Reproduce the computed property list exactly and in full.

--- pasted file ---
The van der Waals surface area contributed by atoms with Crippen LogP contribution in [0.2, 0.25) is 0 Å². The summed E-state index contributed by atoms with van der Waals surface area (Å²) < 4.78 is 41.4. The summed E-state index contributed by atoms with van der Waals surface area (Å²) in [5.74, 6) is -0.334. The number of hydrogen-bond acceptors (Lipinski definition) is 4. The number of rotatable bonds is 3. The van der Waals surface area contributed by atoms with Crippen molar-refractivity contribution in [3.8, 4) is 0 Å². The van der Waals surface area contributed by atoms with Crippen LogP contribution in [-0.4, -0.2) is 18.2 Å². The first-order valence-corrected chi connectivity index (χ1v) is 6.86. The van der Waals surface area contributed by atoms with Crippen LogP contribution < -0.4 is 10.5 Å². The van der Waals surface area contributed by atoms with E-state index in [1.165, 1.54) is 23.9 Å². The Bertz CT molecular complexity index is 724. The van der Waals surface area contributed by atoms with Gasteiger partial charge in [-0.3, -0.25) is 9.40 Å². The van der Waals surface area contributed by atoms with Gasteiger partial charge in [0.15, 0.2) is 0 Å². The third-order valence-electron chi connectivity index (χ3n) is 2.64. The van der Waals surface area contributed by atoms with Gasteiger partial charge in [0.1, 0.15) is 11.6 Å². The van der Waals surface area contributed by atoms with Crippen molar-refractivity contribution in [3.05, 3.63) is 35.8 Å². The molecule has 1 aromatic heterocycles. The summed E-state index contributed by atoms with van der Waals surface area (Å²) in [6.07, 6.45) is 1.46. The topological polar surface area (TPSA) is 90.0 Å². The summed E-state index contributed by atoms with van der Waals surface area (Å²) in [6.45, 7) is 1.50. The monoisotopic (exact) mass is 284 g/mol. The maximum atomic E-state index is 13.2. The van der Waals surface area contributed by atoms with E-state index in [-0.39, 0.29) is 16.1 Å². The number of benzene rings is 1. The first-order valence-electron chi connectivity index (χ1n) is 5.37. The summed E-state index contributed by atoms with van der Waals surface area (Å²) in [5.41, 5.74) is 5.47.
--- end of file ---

The van der Waals surface area contributed by atoms with Crippen LogP contribution in [0.2, 0.25) is 0 Å². The summed E-state index contributed by atoms with van der Waals surface area (Å²) < 4.78 is 41.4. The summed E-state index contributed by atoms with van der Waals surface area (Å²) in [5.74, 6) is -0.334. The number of hydrogen-bond acceptors (Lipinski definition) is 4. The number of rotatable bonds is 3. The van der Waals surface area contributed by atoms with Crippen molar-refractivity contribution in [3.8, 4) is 0 Å². The van der Waals surface area contributed by atoms with Crippen LogP contribution in [-0.4, -0.2) is 18.2 Å². The first-order valence-corrected chi connectivity index (χ1v) is 6.86. The van der Waals surface area contributed by atoms with Crippen LogP contribution < -0.4 is 10.5 Å². The van der Waals surface area contributed by atoms with E-state index in [1.165, 1.54) is 23.9 Å². The Bertz CT molecular complexity index is 724. The van der Waals surface area contributed by atoms with Gasteiger partial charge in [-0.3, -0.25) is 9.40 Å². The van der Waals surface area contributed by atoms with Gasteiger partial charge in [0.15, 0.2) is 0 Å². The third-order valence-electron chi connectivity index (χ3n) is 2.64. The van der Waals surface area contributed by atoms with Gasteiger partial charge in [0.1, 0.15) is 11.6 Å². The van der Waals surface area contributed by atoms with Crippen molar-refractivity contribution in [3.05, 3.63) is 35.8 Å². The molecule has 1 aromatic heterocycles. The summed E-state index contributed by atoms with van der Waals surface area (Å²) in [6.07, 6.45) is 1.46. The topological polar surface area (TPSA) is 90.0 Å². The summed E-state index contributed by atoms with van der Waals surface area (Å²) in [6.45, 7) is 1.50. The monoisotopic (exact) mass is 284 g/mol. The maximum atomic E-state index is 13.2. The van der Waals surface area contributed by atoms with E-state index in [-0.39, 0.29) is 16.1 Å². The number of benzene rings is 1. The first-order valence-electron chi connectivity index (χ1n) is 5.37. The summed E-state index contributed by atoms with van der Waals surface area (Å²) in [5.41, 5.74) is 5.47.